NewsCall 6 Investigators

Actions

Scammers pose as FBI agents to trick consumers into giving money and personal information

Posted: 4:35 PM, Mar 14, 2019
Updated: 2019-03-14 20:53:32-04
ScamCall.JPG

INDIANAPOLIS — A new twist on an old scam is tricking Hoosiers into giving up their money and personal information.

Scammers are spoofing local numbers, and then posing as Federal Bureau of Investigation agents to try to con you into sending them money or providing bank account information.

Joshua Yates contacted Call 6 Investigates after he received a phone call from a man claiming to be an FBI agent.

“He said that I was guilty of engaging in illegal phone conversations with a minor via a chatline,” Yates said. “He gave me an option to either be indicted as a felon, or pay him via a prepaid card from CVS/Walgreens to end the investigation.”

Before paying the $300 the FBI agent requested, Yates contacted Call 6 Investigates Kara Kenney to find out if it was a scam.

“I just need to know for certain that I'm not being scammed,” Yates said.

Call 6 Investigates checked with the FBI in Indianapolis.

“This is a scam - the FBI does not call or email people to demand money or threaten arrest,” FBI spokeswoman, Christine Bavender, said.

Call 6 Investigates called the number of the supposed FBI agent who called Joshua Yates, and reached a man Arnold Davis.

Davis, who now lives in Texas, told RTV6 he repeatedly gets phone calls saying his phone number was used to try to scam people.

“I’m actually calling my phone company right now to get my number changed,” Davis said.

The FBI agent scam is a new twist on the government impostor scams, in which scammers pose as the IRS and the Social Security Administration.

PREVIOUS | Your social security number is not suspended | Veteran loses thousands to government grant scam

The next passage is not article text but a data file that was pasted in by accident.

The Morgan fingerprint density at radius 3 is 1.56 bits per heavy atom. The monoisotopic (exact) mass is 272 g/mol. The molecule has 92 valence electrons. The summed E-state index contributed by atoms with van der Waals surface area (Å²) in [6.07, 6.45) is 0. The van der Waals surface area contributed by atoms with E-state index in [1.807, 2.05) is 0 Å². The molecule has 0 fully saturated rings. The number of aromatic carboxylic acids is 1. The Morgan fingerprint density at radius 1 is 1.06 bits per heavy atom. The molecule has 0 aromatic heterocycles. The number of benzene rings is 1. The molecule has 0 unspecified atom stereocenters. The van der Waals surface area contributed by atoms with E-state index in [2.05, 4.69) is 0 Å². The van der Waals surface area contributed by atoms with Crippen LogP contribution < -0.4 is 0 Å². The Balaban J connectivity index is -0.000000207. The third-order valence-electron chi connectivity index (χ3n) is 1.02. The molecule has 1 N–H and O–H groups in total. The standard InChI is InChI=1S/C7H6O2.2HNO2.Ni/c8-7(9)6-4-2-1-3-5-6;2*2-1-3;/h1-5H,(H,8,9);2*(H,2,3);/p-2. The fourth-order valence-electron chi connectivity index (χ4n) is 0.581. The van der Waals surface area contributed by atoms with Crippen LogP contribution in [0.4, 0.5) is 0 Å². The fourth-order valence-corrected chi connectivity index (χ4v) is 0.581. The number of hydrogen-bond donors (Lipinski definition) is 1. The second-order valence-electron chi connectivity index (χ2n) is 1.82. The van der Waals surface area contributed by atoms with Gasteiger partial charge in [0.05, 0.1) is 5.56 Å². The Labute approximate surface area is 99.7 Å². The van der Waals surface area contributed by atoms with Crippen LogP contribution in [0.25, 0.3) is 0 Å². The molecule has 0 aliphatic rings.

The Better Business Bureau says people fall for these scams because the criminals often spoof local phone numbers, making it appear that it really is coming from the FBI or law enforcement.

"You can make it appear that it's any number that you want,” Tim Maniscalo, President and CEO of the Better Business Bureau Serving Central Indiana, said. “So, don't believe the number that's shown on your screen is the real number. The app is easy to get, easy to download.”

Maniscalo said most scams originate overseas, so catching the perpetrators is almost impossible.

“They may have a lot of personal information about you, things they got off the internet, they may have gone to Ancestry.com and gotten some information,” Maniscalo said. “There’s lots of ways they can get personal information
about you and make it sound real.”

To protect yourself, Maniscalo said don’t pick up the phone for numbers you don’t recognize.

FBI’s tips to avoid becoming a victim:

  • Always be suspicious of unsolicited phone calls.
  • Never give money or personal information to someone you don’t know.
  • Trust your instincts. If it sounds suspicious, hang up.

You can report phone scams to the BBB’s Scam Tracker here: https://www.bbb.org/scamtracker/us/

The FBI says if you feel you are a victim of a scam, report it to law enforcement.

The FBI also asks you to submit the information to the FBI’s Internet Crimes Complaint Center at www.ic3.gov [ic3.gov] . IC3 helps law enforcement understand and track scams and inform the public.

If you would like to verify someone is an FBI agent, you can always call the FBI at 317-595-4000.